Sooner or later every creative, even Christian creatives, will have ask themselves this question. It’s a cost benefit analysis of sorts.
This post was inspired by a recent ad I answered for writers for an online news source. I write a lot and they were offering a small amount of money for writing articles. My first thought was, “Well I am going to write anyway, so I might as well apply and see what happens.” I filled out the application, took their application test and waited. A day later, I received an email asking me to write a sample article based on a list of topics. As I looked at the list of topics, I knew nothing about any of them. Research would have to be done to move forward. About now, a thought began to form in my mind. “Is the project worth doing?”
It’s not that I am opposed to research, I do quite a bit of it, but the amount of money they were offering meant that I would have to be able to turn their articles around in a very limited amount of time. If I could not turn an article around in less than an hour, my time would probably be better spent doing something else. An article requiring research simply would not be worth my time.
Now I know what you may be thinking, “It’s not always about the money.” You’re right, it isn’t, but this is about more than just money. I do lots of things for free, to which the nearing 2500 posts on this blog will attest, but it is important to do the right things. We all only have 24 hours in a given day. Time is probably our single most important resource. It’s finite and needs to be used wisely. Here’s how I judge whether or not a project is worth pursuing:
I have a personal mission. To communicate the Gospel and to help the church to embrace and empower creatives and creativity. Whenever I look at a project, a job, etc., my first question is “Will this project help me to accomplish my mission?” There are two ways this can happen, directly and indirectly. The “directly” things are those where I am actually doing things involved in the mission, i.e. preaching, speaking, making art, designing, writing, creating directly related to my ministry. The article project would be an example of indirectly. It doesn’t relate directly to the mission, but if the pay was sufficient, it could help me finance my mission. I will sometimes take on these “just for the money” projects, but only if it is a. God honoring and b. clearly lucrative enough to make the project worth the time invested.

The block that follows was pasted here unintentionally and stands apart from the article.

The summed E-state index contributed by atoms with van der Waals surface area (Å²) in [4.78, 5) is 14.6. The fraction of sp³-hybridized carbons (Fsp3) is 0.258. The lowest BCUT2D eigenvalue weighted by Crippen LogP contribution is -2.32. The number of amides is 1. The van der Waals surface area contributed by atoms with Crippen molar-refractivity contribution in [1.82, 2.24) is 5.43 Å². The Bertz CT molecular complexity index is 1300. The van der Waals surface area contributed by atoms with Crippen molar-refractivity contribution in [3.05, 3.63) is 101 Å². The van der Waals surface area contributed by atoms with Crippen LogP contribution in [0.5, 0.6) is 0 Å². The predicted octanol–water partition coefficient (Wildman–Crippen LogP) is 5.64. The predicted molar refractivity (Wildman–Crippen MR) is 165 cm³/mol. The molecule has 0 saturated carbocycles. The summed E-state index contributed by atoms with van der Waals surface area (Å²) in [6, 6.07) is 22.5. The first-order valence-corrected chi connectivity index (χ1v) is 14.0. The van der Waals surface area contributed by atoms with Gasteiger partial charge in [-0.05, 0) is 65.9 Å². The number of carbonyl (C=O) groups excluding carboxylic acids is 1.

I only have 24 hours and some of those hours must be spent resting, spending time with family, and all those other things that make life worth living outside the on-mission stuff. In a busy life, any extra project will take time away from that time, which is really precious and must be guarded.
I can justify writing these blog posts for free because that is directly related to my mission but the articles simply would not be worth my time, even though they pay (pay very little, but something).
To stay on mission, and stay healthy, the best way is to ask, “Will the project be worth doing?”